A troubling spike in the number of strandings of whales and dolphins is of growing concern to the Irish Whale and Dolphin Group, who announced this week that the past year has seen a big increase compared to previous years.
An unprecedented total of 160 strandings were logged during 2011, according to the groups co-ordinator Dr Simon Berrow. This compares to 92 strandings in 2010, Berrow added.
The overall total was the third highest since the group set up its recording scheme in 1991, the year when Ireland’s whale and dolphin sanctuary was announced by former Irish prime minister Charles Haughey.
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A very high peak of common dolphin strandings occurred during February 2011 and a high number of porpoise strandings also occurred during the winter.
Meanwhile the group has received samples from a 43 foot sperm whale that washed up on Connemara’s Omey island last week. The dramatic stranding has become an unlikely tourist attraction with an estimated 8,000 visitors since last week.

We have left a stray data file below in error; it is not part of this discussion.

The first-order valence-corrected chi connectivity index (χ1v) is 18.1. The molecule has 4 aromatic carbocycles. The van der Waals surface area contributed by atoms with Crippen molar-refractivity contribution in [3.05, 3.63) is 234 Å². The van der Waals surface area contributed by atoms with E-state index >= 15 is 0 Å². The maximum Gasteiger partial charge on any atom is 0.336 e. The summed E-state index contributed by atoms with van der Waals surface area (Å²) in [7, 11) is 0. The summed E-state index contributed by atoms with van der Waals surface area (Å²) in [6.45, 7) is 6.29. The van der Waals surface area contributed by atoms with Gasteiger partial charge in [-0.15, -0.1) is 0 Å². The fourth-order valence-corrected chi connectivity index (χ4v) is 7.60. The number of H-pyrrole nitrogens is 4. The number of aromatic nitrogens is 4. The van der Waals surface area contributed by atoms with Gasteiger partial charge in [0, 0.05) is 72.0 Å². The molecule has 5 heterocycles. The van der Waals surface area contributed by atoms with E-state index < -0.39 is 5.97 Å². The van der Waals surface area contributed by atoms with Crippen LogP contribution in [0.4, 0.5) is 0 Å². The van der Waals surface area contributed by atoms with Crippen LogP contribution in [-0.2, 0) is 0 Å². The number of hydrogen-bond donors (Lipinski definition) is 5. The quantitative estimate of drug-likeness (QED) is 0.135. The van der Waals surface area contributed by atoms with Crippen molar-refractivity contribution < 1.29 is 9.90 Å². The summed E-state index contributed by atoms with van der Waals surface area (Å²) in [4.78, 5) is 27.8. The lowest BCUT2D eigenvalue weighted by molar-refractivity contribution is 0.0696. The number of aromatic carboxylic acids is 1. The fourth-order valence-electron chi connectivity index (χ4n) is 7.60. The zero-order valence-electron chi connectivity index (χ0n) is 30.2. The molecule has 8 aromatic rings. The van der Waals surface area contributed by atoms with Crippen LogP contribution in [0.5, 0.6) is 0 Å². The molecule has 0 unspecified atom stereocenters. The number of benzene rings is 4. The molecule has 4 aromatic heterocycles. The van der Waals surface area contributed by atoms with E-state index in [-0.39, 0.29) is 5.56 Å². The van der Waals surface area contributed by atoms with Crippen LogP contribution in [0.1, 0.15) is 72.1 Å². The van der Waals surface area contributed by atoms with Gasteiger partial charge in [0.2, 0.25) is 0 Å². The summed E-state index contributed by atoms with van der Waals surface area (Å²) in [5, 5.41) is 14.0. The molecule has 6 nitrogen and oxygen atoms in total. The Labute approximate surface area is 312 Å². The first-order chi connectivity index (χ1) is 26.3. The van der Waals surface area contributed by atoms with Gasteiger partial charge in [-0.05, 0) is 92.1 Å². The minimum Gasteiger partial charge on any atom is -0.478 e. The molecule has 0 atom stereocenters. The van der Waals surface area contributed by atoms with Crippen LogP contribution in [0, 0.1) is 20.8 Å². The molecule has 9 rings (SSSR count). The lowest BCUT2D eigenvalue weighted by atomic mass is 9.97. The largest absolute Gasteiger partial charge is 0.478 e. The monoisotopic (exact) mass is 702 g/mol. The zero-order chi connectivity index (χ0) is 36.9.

'I don’t think we’ll ever see anything like this and families are still coming, having travelled for miles,' Claddaghduff resident Feicin Mulkerrin told the Irish Times.
Mulkerrin, who works for the Office of Public Works, was checking cattle on Omey when he came across the carcase. Heavy storms in Ireland over the past fortnight are believed to have washed the whale in.
According to the Irish Times Galway County Council officials will make a final decision on the disposal of the whale early this week, but their options are limited.
Incineration could prove difficult for environmental reasons, and the beach is confined and rock strewn.
'It’s very likely that the beach would be too small and without sufficient depth, Mulkerrin said. 'At least weather is on our side, as the whale hasn’t begun to smell yet.'
The last recorded sperm whale found on the Irish coastline occurred near Dungarvan, County Waterford in August 2011. The stranded mammal survived for just a day. Previous to that a live stranding occurred in Donegal in 2007.
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